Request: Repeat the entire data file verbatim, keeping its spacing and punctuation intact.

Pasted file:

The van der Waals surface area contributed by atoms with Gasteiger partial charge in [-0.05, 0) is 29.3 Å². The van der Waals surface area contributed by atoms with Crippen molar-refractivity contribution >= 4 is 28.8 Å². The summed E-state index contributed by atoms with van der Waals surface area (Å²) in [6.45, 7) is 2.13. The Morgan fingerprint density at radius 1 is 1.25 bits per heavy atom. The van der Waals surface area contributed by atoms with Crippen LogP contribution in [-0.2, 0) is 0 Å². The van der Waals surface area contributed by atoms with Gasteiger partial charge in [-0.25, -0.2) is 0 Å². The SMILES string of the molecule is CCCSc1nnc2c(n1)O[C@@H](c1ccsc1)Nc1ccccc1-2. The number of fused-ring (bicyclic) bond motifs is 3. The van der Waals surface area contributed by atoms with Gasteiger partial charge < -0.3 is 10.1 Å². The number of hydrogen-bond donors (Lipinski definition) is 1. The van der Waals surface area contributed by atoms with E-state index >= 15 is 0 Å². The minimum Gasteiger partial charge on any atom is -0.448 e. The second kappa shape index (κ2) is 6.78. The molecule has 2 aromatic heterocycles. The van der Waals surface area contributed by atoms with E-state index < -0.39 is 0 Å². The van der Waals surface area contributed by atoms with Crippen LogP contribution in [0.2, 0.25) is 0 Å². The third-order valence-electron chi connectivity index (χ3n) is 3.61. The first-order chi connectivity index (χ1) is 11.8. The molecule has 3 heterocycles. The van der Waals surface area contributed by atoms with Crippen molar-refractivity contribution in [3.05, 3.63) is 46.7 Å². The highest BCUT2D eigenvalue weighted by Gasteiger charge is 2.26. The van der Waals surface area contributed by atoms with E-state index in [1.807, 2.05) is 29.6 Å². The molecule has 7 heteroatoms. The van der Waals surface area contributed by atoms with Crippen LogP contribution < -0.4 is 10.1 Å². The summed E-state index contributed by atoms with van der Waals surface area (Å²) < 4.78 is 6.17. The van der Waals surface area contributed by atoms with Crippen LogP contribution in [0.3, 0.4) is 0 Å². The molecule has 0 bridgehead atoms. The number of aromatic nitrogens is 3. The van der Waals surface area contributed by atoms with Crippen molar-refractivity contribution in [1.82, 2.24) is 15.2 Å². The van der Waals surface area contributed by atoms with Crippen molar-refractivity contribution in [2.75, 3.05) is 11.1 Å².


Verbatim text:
The van der Waals surface area contributed by atoms with Gasteiger partial charge in [-0.05, 0) is 29.3 Å². The van der Waals surface area contributed by atoms with Crippen molar-refractivity contribution >= 4 is 28.8 Å². The summed E-state index contributed by atoms with van der Waals surface area (Å²) in [6.45, 7) is 2.13. The Morgan fingerprint density at radius 1 is 1.25 bits per heavy atom. The van der Waals surface area contributed by atoms with Crippen LogP contribution in [-0.2, 0) is 0 Å². The van der Waals surface area contributed by atoms with Gasteiger partial charge in [-0.25, -0.2) is 0 Å². The SMILES string of the molecule is CCCSc1nnc2c(n1)O[C@@H](c1ccsc1)Nc1ccccc1-2. The number of fused-ring (bicyclic) bond motifs is 3. The van der Waals surface area contributed by atoms with Gasteiger partial charge < -0.3 is 10.1 Å². The number of hydrogen-bond donors (Lipinski definition) is 1. The van der Waals surface area contributed by atoms with E-state index >= 15 is 0 Å². The minimum Gasteiger partial charge on any atom is -0.448 e. The second kappa shape index (κ2) is 6.78. The molecule has 2 aromatic heterocycles. The van der Waals surface area contributed by atoms with E-state index < -0.39 is 0 Å². The van der Waals surface area contributed by atoms with Crippen LogP contribution in [0.2, 0.25) is 0 Å². The third-order valence-electron chi connectivity index (χ3n) is 3.61. The first-order chi connectivity index (χ1) is 11.8. The molecule has 3 heterocycles. The van der Waals surface area contributed by atoms with Crippen molar-refractivity contribution in [3.05, 3.63) is 46.7 Å². The highest BCUT2D eigenvalue weighted by Gasteiger charge is 2.26. The van der Waals surface area contributed by atoms with E-state index in [1.807, 2.05) is 29.6 Å². The molecule has 7 heteroatoms. The van der Waals surface area contributed by atoms with Crippen LogP contribution < -0.4 is 10.1 Å². The summed E-state index contributed by atoms with van der Waals surface area (Å²) < 4.78 is 6.17. The van der Waals surface area contributed by atoms with Crippen LogP contribution in [0.3, 0.4) is 0 Å². The molecule has 0 bridgehead atoms. The number of aromatic nitrogens is 3. The van der Waals surface area contributed by atoms with Crippen molar-refractivity contribution in [1.82, 2.24) is 15.2 Å². The van der Waals surface area contributed by atoms with Crippen molar-refractivity contribution in [2.75, 3.05) is 11.1 Å².